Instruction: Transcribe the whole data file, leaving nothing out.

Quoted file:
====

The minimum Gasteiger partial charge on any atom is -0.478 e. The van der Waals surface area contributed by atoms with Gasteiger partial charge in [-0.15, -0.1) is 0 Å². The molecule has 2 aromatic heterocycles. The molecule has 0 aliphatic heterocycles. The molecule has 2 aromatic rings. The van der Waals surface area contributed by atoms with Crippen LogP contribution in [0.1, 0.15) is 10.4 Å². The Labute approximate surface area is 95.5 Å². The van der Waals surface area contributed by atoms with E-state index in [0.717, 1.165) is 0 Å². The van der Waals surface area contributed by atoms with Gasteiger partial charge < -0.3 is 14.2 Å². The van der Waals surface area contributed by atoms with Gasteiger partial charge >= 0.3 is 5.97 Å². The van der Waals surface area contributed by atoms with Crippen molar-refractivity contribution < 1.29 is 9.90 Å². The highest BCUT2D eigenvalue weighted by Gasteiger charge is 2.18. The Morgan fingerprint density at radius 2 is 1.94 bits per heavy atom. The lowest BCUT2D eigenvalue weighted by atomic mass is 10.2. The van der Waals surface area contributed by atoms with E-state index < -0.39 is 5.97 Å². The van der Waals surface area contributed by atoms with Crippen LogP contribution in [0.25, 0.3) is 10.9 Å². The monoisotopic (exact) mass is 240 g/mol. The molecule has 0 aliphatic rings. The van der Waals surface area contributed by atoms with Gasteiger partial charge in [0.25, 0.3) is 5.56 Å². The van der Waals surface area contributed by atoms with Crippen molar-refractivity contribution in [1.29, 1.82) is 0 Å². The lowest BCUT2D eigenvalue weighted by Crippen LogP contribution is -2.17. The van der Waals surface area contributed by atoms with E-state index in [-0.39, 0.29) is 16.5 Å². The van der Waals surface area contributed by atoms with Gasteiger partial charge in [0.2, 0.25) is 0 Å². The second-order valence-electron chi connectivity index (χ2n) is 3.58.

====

The minimum Gasteiger partial charge on any atom is -0.478 e. The van der Waals surface area contributed by atoms with Gasteiger partial charge in [-0.15, -0.1) is 0 Å². The molecule has 2 aromatic heterocycles. The molecule has 0 aliphatic heterocycles. The molecule has 2 aromatic rings. The van der Waals surface area contributed by atoms with Crippen LogP contribution in [0.1, 0.15) is 10.4 Å². The Labute approximate surface area is 95.5 Å². The van der Waals surface area contributed by atoms with E-state index in [0.717, 1.165) is 0 Å². The van der Waals surface area contributed by atoms with Gasteiger partial charge < -0.3 is 14.2 Å². The van der Waals surface area contributed by atoms with Gasteiger partial charge >= 0.3 is 5.97 Å². The van der Waals surface area contributed by atoms with Crippen molar-refractivity contribution < 1.29 is 9.90 Å². The highest BCUT2D eigenvalue weighted by Gasteiger charge is 2.18. The Morgan fingerprint density at radius 2 is 1.94 bits per heavy atom. The lowest BCUT2D eigenvalue weighted by atomic mass is 10.2. The van der Waals surface area contributed by atoms with E-state index < -0.39 is 5.97 Å². The van der Waals surface area contributed by atoms with Crippen LogP contribution in [0.25, 0.3) is 10.9 Å². The monoisotopic (exact) mass is 240 g/mol. The molecule has 0 aliphatic rings. The van der Waals surface area contributed by atoms with Gasteiger partial charge in [0.25, 0.3) is 5.56 Å². The van der Waals surface area contributed by atoms with Crippen molar-refractivity contribution in [1.29, 1.82) is 0 Å². The lowest BCUT2D eigenvalue weighted by Crippen LogP contribution is -2.17. The van der Waals surface area contributed by atoms with E-state index in [-0.39, 0.29) is 16.5 Å². The van der Waals surface area contributed by atoms with Gasteiger partial charge in [0.2, 0.25) is 0 Å². The second-order valence-electron chi connectivity index (χ2n) is 3.58.